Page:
The strategy we chose has become a deep habit. It takes over when we’re insecure, or in stress, because – like the inner child – it doesn’t understand that we have grown up and can now take care of ourselves. It continues to control our behavior, making us, in effect, robots.
If, as conscious beings, we are sufficiently aware to catch the mechanism as it takes over, we are free. We have kicked the habit. We have choice.
But that’s not as easy as it sounds. Why? Because when we’re under stress, the last thing we want to do is take a step back and look at what we’re doing.
Imagine: your girlfriend just dumped you for another guy, you’re feeling suicidal, and your best friend says, “Aren’t you behaving like a typical Four?” You’d probably want to push him under a bus.
About the lines: as you can see within the Enneagram symbol, every number is linked to two others by internal lines. One line leads to a security point, rising above the strategy; the other leads to a stress point, where you tend to go when the strategy breaks down.
If this seems complicated, it is, so my advice is to forget it. Believe me, if you can actually catch yourself in your strategy, as it happens, that’s 95 percent of the Enneagram’s value, right there.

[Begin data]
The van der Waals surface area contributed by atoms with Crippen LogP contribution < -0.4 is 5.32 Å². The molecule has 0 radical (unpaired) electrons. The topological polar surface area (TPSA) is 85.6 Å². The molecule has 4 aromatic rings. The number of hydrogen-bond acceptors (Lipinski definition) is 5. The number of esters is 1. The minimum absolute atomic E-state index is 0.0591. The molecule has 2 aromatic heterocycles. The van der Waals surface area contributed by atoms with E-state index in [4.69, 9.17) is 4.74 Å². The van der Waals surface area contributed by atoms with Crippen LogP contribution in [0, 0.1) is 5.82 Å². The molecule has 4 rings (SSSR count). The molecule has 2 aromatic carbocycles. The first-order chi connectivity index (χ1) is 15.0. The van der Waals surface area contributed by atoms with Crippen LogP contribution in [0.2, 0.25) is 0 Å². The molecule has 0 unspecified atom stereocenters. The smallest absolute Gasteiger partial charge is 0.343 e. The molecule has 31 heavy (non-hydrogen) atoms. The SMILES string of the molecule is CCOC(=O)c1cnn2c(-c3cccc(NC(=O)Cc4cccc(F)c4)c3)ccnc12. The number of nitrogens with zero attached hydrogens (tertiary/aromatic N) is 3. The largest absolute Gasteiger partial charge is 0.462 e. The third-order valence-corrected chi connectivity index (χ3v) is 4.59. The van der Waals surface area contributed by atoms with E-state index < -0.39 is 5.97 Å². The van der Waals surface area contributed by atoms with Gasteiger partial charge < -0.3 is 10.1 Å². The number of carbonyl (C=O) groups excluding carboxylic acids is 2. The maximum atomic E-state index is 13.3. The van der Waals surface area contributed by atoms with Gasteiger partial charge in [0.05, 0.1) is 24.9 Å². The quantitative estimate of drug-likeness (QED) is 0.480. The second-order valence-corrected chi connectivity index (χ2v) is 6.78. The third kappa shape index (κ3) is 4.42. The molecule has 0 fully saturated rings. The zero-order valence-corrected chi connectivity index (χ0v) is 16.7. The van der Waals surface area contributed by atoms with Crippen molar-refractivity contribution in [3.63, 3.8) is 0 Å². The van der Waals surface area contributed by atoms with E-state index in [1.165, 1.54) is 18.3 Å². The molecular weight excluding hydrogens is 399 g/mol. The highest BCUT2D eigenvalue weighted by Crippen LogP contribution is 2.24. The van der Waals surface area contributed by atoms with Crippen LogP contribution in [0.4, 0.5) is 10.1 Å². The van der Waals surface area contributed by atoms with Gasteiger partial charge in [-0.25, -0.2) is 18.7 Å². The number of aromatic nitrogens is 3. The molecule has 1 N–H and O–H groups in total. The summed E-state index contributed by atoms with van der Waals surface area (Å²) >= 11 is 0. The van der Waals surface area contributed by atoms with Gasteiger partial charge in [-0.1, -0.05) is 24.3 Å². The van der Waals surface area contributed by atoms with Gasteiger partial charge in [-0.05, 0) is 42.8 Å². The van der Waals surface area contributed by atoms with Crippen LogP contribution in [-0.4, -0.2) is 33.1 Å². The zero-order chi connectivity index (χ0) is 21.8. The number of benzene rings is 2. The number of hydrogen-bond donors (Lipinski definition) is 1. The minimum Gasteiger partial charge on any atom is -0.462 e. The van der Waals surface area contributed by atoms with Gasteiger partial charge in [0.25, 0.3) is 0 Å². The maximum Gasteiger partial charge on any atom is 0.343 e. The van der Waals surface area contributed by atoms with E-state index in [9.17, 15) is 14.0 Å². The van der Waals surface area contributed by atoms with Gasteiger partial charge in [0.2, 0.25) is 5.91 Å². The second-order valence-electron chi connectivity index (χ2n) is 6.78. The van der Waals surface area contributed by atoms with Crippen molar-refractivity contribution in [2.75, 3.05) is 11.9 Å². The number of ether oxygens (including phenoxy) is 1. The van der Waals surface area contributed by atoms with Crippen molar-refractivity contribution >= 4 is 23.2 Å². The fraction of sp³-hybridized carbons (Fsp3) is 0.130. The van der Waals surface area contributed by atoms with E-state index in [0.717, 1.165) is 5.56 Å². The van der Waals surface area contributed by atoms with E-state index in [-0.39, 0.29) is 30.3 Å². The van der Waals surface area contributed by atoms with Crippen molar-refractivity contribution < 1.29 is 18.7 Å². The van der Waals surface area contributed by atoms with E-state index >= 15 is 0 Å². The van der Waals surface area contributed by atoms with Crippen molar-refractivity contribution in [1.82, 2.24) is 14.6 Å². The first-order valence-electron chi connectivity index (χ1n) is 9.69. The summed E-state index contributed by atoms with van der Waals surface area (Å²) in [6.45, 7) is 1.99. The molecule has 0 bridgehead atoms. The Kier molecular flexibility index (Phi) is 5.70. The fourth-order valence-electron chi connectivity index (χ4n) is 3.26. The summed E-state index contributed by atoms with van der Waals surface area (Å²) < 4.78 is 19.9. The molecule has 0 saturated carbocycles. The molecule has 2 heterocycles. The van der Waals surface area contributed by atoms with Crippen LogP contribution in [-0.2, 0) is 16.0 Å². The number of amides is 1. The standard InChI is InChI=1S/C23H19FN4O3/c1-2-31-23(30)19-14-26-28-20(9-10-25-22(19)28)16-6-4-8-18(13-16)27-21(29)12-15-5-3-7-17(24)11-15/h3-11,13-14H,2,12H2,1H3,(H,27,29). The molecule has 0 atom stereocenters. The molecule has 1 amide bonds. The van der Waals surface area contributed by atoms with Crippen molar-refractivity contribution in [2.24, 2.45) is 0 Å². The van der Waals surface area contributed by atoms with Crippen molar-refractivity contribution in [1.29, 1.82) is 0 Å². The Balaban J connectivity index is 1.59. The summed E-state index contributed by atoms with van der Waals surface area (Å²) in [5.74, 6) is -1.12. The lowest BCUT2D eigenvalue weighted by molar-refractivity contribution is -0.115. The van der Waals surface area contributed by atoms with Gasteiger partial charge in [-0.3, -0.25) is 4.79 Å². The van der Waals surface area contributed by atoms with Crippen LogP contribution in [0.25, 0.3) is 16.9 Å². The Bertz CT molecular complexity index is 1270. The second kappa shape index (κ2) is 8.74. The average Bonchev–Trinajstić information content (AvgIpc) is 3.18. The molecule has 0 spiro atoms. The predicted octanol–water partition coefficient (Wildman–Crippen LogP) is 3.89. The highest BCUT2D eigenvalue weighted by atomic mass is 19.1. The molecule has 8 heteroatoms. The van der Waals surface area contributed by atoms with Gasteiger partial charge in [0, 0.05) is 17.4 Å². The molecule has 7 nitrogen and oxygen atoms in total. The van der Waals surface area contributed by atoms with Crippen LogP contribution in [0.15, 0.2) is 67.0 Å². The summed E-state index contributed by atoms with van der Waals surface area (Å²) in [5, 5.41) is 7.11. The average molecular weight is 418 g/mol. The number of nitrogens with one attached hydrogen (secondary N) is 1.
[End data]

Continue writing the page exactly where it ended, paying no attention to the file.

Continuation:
About the ‘Wings’: on the circle of the symbol, every number sits between two others. The Two sits between the One and Three… and so on. But, unlike our feathered friends, you only have one ‘Wing.’ So, for example, as a Two, you ‘Wing’ either to the One or the Three, taking on some of the flavour of that type.
One more thing: sometimes, people say to me, “I used to be a Five, but now I’m a Three.”
Sorry, that doesn’t happen. Your strategy never changes. Once chosen, you’re married for life. The only way out is… well… enlightenment. So be compassionate towards yourself, accept the strategy you’ve got, and know that, as long as ‘you’ are around, it’s going to be with you.
Subhuti is a writer and a journalist. He has worked as a political reporter in the British Houses of Parliament and created ‘The Rajneesh Times’ newspaper in Oregon. He has also written several musicals and plays, and is currently working as a ghost writer. He has been a sannyasin for 34 years. Subhuti gives workshops about the Enneagram all over the world. More articles by this author on Osho News
The Enneagram: Types – Enneagram type descriptions, childhood environments, problem areas and sentences which characterize each type – by Subhuti